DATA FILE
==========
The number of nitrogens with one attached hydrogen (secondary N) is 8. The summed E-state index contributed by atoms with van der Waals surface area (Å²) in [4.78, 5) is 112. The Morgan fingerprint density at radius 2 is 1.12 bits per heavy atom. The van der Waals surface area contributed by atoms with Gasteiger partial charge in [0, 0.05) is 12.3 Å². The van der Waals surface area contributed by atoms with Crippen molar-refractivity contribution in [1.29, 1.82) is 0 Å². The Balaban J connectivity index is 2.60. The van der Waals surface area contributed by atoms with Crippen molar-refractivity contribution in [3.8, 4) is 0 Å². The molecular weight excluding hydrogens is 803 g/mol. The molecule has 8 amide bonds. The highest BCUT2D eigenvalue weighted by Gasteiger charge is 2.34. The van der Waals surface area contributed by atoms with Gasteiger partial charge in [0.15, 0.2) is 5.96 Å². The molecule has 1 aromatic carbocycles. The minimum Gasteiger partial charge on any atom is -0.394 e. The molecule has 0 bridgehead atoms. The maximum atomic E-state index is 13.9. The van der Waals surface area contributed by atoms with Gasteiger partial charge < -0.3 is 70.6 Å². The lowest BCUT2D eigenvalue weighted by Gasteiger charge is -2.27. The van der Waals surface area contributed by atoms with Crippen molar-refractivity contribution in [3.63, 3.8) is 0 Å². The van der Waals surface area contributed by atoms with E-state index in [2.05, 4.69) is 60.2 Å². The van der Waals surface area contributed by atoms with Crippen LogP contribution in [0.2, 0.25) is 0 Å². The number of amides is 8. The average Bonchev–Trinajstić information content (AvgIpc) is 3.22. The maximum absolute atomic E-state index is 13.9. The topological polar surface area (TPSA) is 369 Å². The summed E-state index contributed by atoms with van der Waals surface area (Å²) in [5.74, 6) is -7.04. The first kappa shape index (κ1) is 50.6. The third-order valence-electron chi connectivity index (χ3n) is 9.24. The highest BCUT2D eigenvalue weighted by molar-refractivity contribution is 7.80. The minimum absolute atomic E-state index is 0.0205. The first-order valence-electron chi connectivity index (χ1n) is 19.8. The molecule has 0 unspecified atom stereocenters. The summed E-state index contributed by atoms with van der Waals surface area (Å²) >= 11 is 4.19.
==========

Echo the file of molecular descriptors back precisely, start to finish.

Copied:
The number of nitrogens with one attached hydrogen (secondary N) is 8. The summed E-state index contributed by atoms with van der Waals surface area (Å²) in [4.78, 5) is 112. The Morgan fingerprint density at radius 2 is 1.12 bits per heavy atom. The van der Waals surface area contributed by atoms with Gasteiger partial charge in [0, 0.05) is 12.3 Å². The van der Waals surface area contributed by atoms with Crippen molar-refractivity contribution in [1.29, 1.82) is 0 Å². The Balaban J connectivity index is 2.60. The van der Waals surface area contributed by atoms with Crippen molar-refractivity contribution in [3.8, 4) is 0 Å². The molecular weight excluding hydrogens is 803 g/mol. The molecule has 8 amide bonds. The highest BCUT2D eigenvalue weighted by Gasteiger charge is 2.34. The van der Waals surface area contributed by atoms with Gasteiger partial charge in [0.15, 0.2) is 5.96 Å². The molecule has 1 aromatic carbocycles. The minimum Gasteiger partial charge on any atom is -0.394 e. The molecule has 0 bridgehead atoms. The maximum atomic E-state index is 13.9. The van der Waals surface area contributed by atoms with Gasteiger partial charge < -0.3 is 70.6 Å². The lowest BCUT2D eigenvalue weighted by Gasteiger charge is -2.27. The van der Waals surface area contributed by atoms with Crippen molar-refractivity contribution in [3.63, 3.8) is 0 Å². The van der Waals surface area contributed by atoms with E-state index in [2.05, 4.69) is 60.2 Å². The van der Waals surface area contributed by atoms with Crippen LogP contribution in [0.2, 0.25) is 0 Å². The number of amides is 8. The average Bonchev–Trinajstić information content (AvgIpc) is 3.22. The maximum absolute atomic E-state index is 13.9. The topological polar surface area (TPSA) is 369 Å². The summed E-state index contributed by atoms with van der Waals surface area (Å²) in [5.74, 6) is -7.04. The first kappa shape index (κ1) is 50.6. The third-order valence-electron chi connectivity index (χ3n) is 9.24. The highest BCUT2D eigenvalue weighted by molar-refractivity contribution is 7.80. The minimum absolute atomic E-state index is 0.0205. The first-order valence-electron chi connectivity index (χ1n) is 19.8. The molecule has 0 unspecified atom stereocenters. The summed E-state index contributed by atoms with van der Waals surface area (Å²) >= 11 is 4.19.